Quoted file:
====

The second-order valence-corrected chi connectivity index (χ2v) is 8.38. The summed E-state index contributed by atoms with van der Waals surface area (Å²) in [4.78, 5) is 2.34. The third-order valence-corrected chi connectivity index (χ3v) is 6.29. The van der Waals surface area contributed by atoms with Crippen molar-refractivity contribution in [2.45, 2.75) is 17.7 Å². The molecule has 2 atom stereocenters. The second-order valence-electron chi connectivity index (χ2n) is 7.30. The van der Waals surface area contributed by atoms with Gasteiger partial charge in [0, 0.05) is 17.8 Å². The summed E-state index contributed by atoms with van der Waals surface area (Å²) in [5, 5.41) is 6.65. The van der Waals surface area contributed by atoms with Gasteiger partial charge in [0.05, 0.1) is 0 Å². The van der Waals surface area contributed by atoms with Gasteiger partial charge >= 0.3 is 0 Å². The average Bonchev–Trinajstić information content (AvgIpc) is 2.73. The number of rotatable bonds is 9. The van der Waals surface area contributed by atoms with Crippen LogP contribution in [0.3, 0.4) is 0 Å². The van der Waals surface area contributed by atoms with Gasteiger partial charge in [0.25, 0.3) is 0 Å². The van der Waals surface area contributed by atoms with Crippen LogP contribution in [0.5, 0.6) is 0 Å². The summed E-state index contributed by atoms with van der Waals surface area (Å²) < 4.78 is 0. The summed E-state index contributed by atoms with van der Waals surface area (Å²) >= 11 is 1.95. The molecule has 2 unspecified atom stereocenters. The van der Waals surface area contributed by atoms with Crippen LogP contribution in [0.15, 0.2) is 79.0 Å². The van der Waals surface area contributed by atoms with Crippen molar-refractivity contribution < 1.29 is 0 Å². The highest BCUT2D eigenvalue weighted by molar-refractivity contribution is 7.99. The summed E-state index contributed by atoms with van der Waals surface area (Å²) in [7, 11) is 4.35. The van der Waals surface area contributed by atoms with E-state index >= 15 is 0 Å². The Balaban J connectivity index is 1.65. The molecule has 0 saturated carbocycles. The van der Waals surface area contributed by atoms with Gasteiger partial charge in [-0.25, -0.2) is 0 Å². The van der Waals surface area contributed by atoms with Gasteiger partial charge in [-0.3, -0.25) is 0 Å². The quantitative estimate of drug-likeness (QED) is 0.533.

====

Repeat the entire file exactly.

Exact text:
The second-order valence-corrected chi connectivity index (χ2v) is 8.38. The summed E-state index contributed by atoms with van der Waals surface area (Å²) in [4.78, 5) is 2.34. The third-order valence-corrected chi connectivity index (χ3v) is 6.29. The van der Waals surface area contributed by atoms with Crippen molar-refractivity contribution in [2.45, 2.75) is 17.7 Å². The molecule has 2 atom stereocenters. The second-order valence-electron chi connectivity index (χ2n) is 7.30. The van der Waals surface area contributed by atoms with Gasteiger partial charge in [0, 0.05) is 17.8 Å². The summed E-state index contributed by atoms with van der Waals surface area (Å²) in [5, 5.41) is 6.65. The van der Waals surface area contributed by atoms with Gasteiger partial charge in [0.05, 0.1) is 0 Å². The van der Waals surface area contributed by atoms with Gasteiger partial charge >= 0.3 is 0 Å². The average Bonchev–Trinajstić information content (AvgIpc) is 2.73. The number of rotatable bonds is 9. The van der Waals surface area contributed by atoms with Crippen LogP contribution in [0.3, 0.4) is 0 Å². The van der Waals surface area contributed by atoms with Gasteiger partial charge in [0.25, 0.3) is 0 Å². The van der Waals surface area contributed by atoms with Crippen LogP contribution in [0.5, 0.6) is 0 Å². The summed E-state index contributed by atoms with van der Waals surface area (Å²) < 4.78 is 0. The summed E-state index contributed by atoms with van der Waals surface area (Å²) >= 11 is 1.95. The molecule has 2 unspecified atom stereocenters. The van der Waals surface area contributed by atoms with Crippen LogP contribution in [0.15, 0.2) is 79.0 Å². The van der Waals surface area contributed by atoms with Crippen molar-refractivity contribution < 1.29 is 0 Å². The highest BCUT2D eigenvalue weighted by molar-refractivity contribution is 7.99. The summed E-state index contributed by atoms with van der Waals surface area (Å²) in [7, 11) is 4.35. The van der Waals surface area contributed by atoms with E-state index >= 15 is 0 Å². The Balaban J connectivity index is 1.65. The molecule has 0 saturated carbocycles. The van der Waals surface area contributed by atoms with Gasteiger partial charge in [-0.25, -0.2) is 0 Å². The van der Waals surface area contributed by atoms with Gasteiger partial charge in [-0.3, -0.25) is 0 Å². The quantitative estimate of drug-likeness (QED) is 0.533.